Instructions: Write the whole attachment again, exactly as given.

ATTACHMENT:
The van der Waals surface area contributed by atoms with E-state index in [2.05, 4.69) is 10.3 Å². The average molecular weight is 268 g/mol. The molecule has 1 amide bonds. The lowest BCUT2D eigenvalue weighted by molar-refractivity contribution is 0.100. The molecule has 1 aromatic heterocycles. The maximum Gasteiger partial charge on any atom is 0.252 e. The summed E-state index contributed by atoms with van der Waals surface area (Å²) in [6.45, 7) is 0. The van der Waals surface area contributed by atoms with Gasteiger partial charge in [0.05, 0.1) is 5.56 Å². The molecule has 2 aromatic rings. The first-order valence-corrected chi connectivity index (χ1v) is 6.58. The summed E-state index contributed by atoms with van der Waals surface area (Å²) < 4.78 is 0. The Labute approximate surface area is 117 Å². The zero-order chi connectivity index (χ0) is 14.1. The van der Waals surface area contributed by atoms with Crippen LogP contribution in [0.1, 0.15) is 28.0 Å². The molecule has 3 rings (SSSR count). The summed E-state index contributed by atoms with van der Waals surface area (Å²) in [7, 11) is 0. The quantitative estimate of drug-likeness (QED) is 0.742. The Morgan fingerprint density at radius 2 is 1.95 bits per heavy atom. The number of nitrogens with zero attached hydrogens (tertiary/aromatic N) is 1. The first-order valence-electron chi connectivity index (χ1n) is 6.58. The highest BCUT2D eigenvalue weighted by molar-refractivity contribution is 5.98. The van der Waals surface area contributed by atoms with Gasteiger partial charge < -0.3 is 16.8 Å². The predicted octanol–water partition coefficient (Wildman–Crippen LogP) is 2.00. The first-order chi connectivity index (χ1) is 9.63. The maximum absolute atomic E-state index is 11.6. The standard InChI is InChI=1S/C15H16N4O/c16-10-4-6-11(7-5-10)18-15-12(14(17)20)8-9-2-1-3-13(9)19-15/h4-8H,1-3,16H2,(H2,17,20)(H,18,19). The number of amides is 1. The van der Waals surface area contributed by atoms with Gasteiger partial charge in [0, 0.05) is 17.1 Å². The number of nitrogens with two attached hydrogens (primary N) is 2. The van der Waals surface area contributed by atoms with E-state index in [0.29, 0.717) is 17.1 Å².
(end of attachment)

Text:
The van der Waals surface area contributed by atoms with E-state index in [2.05, 4.69) is 10.3 Å². The average molecular weight is 268 g/mol. The molecule has 1 amide bonds. The lowest BCUT2D eigenvalue weighted by molar-refractivity contribution is 0.100. The molecule has 1 aromatic heterocycles. The maximum Gasteiger partial charge on any atom is 0.252 e. The summed E-state index contributed by atoms with van der Waals surface area (Å²) in [6.45, 7) is 0. The van der Waals surface area contributed by atoms with Gasteiger partial charge in [0.05, 0.1) is 5.56 Å². The molecule has 2 aromatic rings. The first-order valence-corrected chi connectivity index (χ1v) is 6.58. The summed E-state index contributed by atoms with van der Waals surface area (Å²) < 4.78 is 0. The Labute approximate surface area is 117 Å². The zero-order chi connectivity index (χ0) is 14.1. The van der Waals surface area contributed by atoms with Crippen LogP contribution in [0.1, 0.15) is 28.0 Å². The molecule has 3 rings (SSSR count). The summed E-state index contributed by atoms with van der Waals surface area (Å²) in [7, 11) is 0. The quantitative estimate of drug-likeness (QED) is 0.742. The Morgan fingerprint density at radius 2 is 1.95 bits per heavy atom. The number of nitrogens with zero attached hydrogens (tertiary/aromatic N) is 1. The first-order valence-electron chi connectivity index (χ1n) is 6.58. The highest BCUT2D eigenvalue weighted by molar-refractivity contribution is 5.98. The van der Waals surface area contributed by atoms with Gasteiger partial charge < -0.3 is 16.8 Å². The predicted octanol–water partition coefficient (Wildman–Crippen LogP) is 2.00. The first-order chi connectivity index (χ1) is 9.63. The maximum absolute atomic E-state index is 11.6. The standard InChI is InChI=1S/C15H16N4O/c16-10-4-6-11(7-5-10)18-15-12(14(17)20)8-9-2-1-3-13(9)19-15/h4-8H,1-3,16H2,(H2,17,20)(H,18,19). The number of amides is 1. The van der Waals surface area contributed by atoms with Gasteiger partial charge in [0, 0.05) is 17.1 Å². The number of nitrogens with two attached hydrogens (primary N) is 2. The van der Waals surface area contributed by atoms with E-state index in [0.29, 0.717) is 17.1 Å².